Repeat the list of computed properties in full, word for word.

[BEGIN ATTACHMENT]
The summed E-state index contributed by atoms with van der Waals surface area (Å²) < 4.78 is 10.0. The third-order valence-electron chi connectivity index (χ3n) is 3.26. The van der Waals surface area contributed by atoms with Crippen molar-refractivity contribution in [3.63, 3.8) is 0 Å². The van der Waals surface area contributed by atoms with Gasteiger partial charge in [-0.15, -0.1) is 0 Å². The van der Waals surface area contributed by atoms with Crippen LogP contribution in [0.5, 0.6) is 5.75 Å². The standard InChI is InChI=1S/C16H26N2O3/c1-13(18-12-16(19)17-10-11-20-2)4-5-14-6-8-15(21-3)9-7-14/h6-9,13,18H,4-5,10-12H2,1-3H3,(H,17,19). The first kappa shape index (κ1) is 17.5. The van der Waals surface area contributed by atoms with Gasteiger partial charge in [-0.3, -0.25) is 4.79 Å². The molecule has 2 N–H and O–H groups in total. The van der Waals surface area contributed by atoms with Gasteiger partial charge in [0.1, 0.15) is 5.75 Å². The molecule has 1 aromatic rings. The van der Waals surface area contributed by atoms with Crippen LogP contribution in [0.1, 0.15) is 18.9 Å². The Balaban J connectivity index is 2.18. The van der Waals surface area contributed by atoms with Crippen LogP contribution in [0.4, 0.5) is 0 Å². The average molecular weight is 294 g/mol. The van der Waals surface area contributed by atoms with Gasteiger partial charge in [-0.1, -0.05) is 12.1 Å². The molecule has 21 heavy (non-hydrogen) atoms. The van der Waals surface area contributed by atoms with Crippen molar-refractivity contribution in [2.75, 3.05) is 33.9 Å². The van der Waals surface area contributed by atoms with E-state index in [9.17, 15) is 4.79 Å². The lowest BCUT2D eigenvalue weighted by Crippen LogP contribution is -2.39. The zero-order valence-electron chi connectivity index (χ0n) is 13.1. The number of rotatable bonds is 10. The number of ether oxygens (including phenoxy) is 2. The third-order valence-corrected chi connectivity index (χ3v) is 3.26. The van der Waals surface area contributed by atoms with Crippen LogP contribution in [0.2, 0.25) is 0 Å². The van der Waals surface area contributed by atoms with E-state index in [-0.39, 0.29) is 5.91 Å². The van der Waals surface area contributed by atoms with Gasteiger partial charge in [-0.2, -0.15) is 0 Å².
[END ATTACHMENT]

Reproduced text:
The summed E-state index contributed by atoms with van der Waals surface area (Å²) < 4.78 is 10.0. The third-order valence-electron chi connectivity index (χ3n) is 3.26. The van der Waals surface area contributed by atoms with Crippen molar-refractivity contribution in [3.63, 3.8) is 0 Å². The van der Waals surface area contributed by atoms with Gasteiger partial charge in [-0.15, -0.1) is 0 Å². The van der Waals surface area contributed by atoms with Crippen LogP contribution in [0.5, 0.6) is 5.75 Å². The standard InChI is InChI=1S/C16H26N2O3/c1-13(18-12-16(19)17-10-11-20-2)4-5-14-6-8-15(21-3)9-7-14/h6-9,13,18H,4-5,10-12H2,1-3H3,(H,17,19). The first kappa shape index (κ1) is 17.5. The van der Waals surface area contributed by atoms with Gasteiger partial charge in [-0.3, -0.25) is 4.79 Å². The molecule has 2 N–H and O–H groups in total. The van der Waals surface area contributed by atoms with Gasteiger partial charge in [0.1, 0.15) is 5.75 Å². The molecule has 1 aromatic rings. The van der Waals surface area contributed by atoms with Crippen LogP contribution in [0.1, 0.15) is 18.9 Å². The Balaban J connectivity index is 2.18. The van der Waals surface area contributed by atoms with Crippen LogP contribution in [0.4, 0.5) is 0 Å². The average molecular weight is 294 g/mol. The van der Waals surface area contributed by atoms with Gasteiger partial charge in [-0.1, -0.05) is 12.1 Å². The molecule has 21 heavy (non-hydrogen) atoms. The van der Waals surface area contributed by atoms with Crippen molar-refractivity contribution in [2.75, 3.05) is 33.9 Å². The van der Waals surface area contributed by atoms with E-state index in [9.17, 15) is 4.79 Å². The lowest BCUT2D eigenvalue weighted by Crippen LogP contribution is -2.39. The zero-order valence-electron chi connectivity index (χ0n) is 13.1. The number of rotatable bonds is 10. The number of ether oxygens (including phenoxy) is 2. The third-order valence-corrected chi connectivity index (χ3v) is 3.26. The van der Waals surface area contributed by atoms with Crippen LogP contribution in [0.2, 0.25) is 0 Å². The van der Waals surface area contributed by atoms with E-state index in [-0.39, 0.29) is 5.91 Å². The van der Waals surface area contributed by atoms with Gasteiger partial charge in [-0.2, -0.15) is 0 Å².